By Maury Jackson, For The African-American Athlete
Throughout recent years of NCAA basketball, one-and-done players have become more and more of a theme in college basketball. More and more top high school players are looking to spend one-year in college before declaring for the draft. The success of teams such as the Kentucky Wildcats with Anthony Davis and the Duke Blue Devils with Jahlil Okafor are what prompted this culture of basketball even more.
But, with the championships of Villanova last year and UNC this year, is the one-and-done culture gonna die out anytime soon? Let’s not be mistaken that top high school players are not gonna continue to pair up and play together at top division 1 programs. Kentucky, Duke, Kansas, and UCLA are gonna continue to bring in several top-rated players each year.
But the question remains: will more experienced teams such as UNC and Villanova continue to have the edge during tournament play?
Regardless of who you wanted to see play in the Final Four, what we got is a product of future one-and-done players being outmatched by experience. South Carolina, Oregon, Gonzaga, and North Carolina all had experience and team-oriented play orchestrated by their head coaches. Teams such as UCLA and Kentucky certainly had more firepower when it comes to talent and NBA potential, but they did not have the depth and chemistry that a lot of more experienced teams had.
Maybe society overreacted to the rare talent and poise of the 2011-2012 Kentucky NCAA champions. Maybe that overreaction was somewhat justified when Duke won with a team full of freshmen in 2015. Sure, the Fab Five of Michigan changed the culture of basketball, but the one-and-done player has somewhat made college basketball recently.
We are beginning to see the NBA flustered with young talents who either get stuck in the D-League or at the end of a bench. Wouldn’t that time to develop be better in the NCAA while receiving an education? This is not an argument of the one-and-done rule, but rather the acknowledgement of what experience does for a team.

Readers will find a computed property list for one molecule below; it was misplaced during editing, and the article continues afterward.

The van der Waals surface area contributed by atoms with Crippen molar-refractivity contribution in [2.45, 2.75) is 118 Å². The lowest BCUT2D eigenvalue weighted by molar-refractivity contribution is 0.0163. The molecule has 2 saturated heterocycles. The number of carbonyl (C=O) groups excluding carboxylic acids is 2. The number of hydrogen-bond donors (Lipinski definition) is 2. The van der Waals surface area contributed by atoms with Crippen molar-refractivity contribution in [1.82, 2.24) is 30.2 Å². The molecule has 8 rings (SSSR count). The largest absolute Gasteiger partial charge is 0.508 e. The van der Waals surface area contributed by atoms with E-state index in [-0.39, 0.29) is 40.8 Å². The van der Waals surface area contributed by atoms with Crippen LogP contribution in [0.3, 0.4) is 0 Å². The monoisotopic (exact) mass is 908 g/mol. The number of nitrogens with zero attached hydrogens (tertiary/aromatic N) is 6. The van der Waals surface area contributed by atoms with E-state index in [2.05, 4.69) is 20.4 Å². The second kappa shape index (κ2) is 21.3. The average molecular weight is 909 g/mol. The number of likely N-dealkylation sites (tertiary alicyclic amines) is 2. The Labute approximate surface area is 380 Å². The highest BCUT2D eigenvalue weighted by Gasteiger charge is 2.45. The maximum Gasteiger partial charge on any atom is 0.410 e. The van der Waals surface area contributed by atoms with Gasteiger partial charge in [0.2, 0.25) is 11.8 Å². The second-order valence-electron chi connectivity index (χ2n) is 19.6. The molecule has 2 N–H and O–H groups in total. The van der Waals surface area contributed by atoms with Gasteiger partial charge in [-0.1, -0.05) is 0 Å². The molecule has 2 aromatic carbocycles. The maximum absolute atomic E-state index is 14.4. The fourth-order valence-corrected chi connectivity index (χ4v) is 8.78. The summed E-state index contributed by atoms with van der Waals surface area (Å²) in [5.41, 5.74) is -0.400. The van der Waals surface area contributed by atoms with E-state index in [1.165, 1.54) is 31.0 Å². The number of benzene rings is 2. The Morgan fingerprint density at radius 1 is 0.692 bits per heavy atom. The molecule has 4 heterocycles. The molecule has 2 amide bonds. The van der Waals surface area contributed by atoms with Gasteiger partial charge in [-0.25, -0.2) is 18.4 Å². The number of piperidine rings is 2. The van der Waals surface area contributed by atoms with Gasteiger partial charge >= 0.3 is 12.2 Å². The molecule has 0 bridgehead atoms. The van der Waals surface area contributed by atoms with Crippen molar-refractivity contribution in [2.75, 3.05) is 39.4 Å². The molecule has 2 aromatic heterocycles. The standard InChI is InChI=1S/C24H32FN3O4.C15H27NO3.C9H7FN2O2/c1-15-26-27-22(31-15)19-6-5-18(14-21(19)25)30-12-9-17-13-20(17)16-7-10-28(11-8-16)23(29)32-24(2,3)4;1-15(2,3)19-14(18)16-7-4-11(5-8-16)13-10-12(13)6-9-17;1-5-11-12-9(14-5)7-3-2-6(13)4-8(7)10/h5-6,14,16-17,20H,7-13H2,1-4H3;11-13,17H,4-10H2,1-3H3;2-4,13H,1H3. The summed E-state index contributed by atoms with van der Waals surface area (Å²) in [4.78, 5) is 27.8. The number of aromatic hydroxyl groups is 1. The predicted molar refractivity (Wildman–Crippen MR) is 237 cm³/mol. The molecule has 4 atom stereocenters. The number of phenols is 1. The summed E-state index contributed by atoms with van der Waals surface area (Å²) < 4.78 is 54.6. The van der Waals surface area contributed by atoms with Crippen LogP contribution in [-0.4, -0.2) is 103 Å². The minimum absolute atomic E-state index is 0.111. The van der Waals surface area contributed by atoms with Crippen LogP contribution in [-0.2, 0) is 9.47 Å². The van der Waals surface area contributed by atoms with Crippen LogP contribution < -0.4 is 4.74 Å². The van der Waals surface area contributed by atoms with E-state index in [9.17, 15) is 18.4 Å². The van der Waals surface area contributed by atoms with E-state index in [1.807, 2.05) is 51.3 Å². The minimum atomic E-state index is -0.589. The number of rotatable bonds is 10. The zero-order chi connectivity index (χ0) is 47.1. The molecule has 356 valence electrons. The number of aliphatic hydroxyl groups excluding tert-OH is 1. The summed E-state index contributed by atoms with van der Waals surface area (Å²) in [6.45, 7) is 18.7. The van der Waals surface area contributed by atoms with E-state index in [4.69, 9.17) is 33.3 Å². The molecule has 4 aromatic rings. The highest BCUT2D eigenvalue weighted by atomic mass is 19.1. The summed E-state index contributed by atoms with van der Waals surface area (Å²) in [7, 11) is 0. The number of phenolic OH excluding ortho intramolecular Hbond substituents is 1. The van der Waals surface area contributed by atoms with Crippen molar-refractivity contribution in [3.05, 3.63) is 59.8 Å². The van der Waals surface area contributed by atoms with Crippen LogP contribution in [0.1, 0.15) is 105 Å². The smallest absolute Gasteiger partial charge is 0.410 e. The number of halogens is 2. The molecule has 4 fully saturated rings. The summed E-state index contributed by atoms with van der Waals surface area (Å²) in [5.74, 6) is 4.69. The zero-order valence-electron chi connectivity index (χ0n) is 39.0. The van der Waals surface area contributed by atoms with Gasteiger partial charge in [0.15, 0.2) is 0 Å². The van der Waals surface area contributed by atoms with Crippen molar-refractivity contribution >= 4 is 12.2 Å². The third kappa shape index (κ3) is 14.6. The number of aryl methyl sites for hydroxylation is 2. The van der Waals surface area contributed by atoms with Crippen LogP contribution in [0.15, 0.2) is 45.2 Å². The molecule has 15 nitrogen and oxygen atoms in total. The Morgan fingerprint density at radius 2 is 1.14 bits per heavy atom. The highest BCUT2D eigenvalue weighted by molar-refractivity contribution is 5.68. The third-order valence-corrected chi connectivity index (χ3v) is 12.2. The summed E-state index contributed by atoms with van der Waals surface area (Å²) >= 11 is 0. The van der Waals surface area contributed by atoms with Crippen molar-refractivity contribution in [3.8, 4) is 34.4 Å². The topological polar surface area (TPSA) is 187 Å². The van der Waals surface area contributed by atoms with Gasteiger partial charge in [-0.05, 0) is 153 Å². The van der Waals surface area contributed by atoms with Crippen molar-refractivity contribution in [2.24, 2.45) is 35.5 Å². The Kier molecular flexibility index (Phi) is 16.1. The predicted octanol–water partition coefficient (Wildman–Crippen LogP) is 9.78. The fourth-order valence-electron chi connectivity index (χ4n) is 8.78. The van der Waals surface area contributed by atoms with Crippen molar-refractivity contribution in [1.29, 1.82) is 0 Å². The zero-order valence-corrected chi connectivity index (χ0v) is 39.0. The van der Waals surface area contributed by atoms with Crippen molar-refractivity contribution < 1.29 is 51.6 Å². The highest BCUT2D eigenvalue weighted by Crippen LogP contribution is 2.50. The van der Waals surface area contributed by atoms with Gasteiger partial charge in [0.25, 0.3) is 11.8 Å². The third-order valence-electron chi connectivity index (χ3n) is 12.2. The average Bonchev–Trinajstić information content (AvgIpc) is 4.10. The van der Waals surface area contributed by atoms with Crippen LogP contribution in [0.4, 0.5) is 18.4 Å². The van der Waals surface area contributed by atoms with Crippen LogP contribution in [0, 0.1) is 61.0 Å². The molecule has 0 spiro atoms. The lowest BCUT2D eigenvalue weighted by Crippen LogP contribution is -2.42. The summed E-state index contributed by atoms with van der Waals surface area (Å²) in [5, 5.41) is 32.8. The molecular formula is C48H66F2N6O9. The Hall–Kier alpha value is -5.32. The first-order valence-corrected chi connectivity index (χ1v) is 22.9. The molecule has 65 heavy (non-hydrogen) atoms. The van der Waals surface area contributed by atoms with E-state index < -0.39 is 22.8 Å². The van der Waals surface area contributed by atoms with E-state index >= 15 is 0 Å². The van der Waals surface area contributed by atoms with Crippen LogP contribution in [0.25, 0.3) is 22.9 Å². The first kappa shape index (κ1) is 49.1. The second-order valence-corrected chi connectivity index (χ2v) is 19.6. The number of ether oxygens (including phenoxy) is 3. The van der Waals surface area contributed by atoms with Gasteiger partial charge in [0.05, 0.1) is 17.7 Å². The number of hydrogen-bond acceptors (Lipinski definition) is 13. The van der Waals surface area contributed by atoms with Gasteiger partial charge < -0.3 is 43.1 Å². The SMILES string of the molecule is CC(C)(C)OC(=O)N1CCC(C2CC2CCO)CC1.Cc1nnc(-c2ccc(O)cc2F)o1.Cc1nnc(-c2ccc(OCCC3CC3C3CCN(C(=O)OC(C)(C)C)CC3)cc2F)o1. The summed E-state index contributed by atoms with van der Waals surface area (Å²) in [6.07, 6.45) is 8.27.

When players were given the option of going straight to the NBA or going to college, NCAA basketball was at its peak. Players did not go into college with the mindset that I’m gonna be here one year and then head straight to the NBA. We saw these star players develop and dominate college basketball over several years. One of the main points for critics of NCAAM basketball today is that they never know who is on the teams anymore.
“It is too hard to keep up with! He won’t be that good in the NBA! I’ve never heard of this dude!”
The sense of community within many college basketball teams and fanbases hasn’t been the same as it used to be. There is nothing wrong with talented freshman going to the NBA and getting that money. There is also nothing wrong with a top-rated player staying
in college for a few years and winning at the college level.
The NBA will always be there, but the chance to win in college will not. For a majority of these athletes, their peak draft positions are after their freshman year for the “potential” they possess. Or maybe “potential” is another word for the hope of the unknown. For athletes who did not attend college like LeBron James and Kobe Bryant, and for one-and-done players like Kyrie Irving and Anthony Davis, the decisions they made obviously didn’t backfire. But the chances of that happening are a million to one.
It’s a shame that we can’t see projected top picks such as Markelle Fultz and Dennis Smith participate in the NCAA tournament. It is also a shame to see players such as Josh Jackson, Jayson Tatum, and Lonzo Ball have an early end to a season. They all had tremendous seasons, but who wants the final few rounds to not have star-studded talent. No disrespect to Justin Jackson, Dillon Brooks, Joel Berry, or Nigel Williams-Goss, but chances are that we won’t be hearing much about them in a few years at the NBA level. Justin Jackson is the highest rated of the bunch, and he’s expected to barely make it in the first round.
The whole point of this is to acknowledge that experience should not be overlooked when it comes to team success. For your brackets next year, maybe choose the teams who have a balanced group of tight-knit players instead of the team with a few freshman phenoms. Regardless of your feelings toward the NCAA tournament at the moment, the UNC Tar Heels are champions and your brackets were probably obliviated again this year.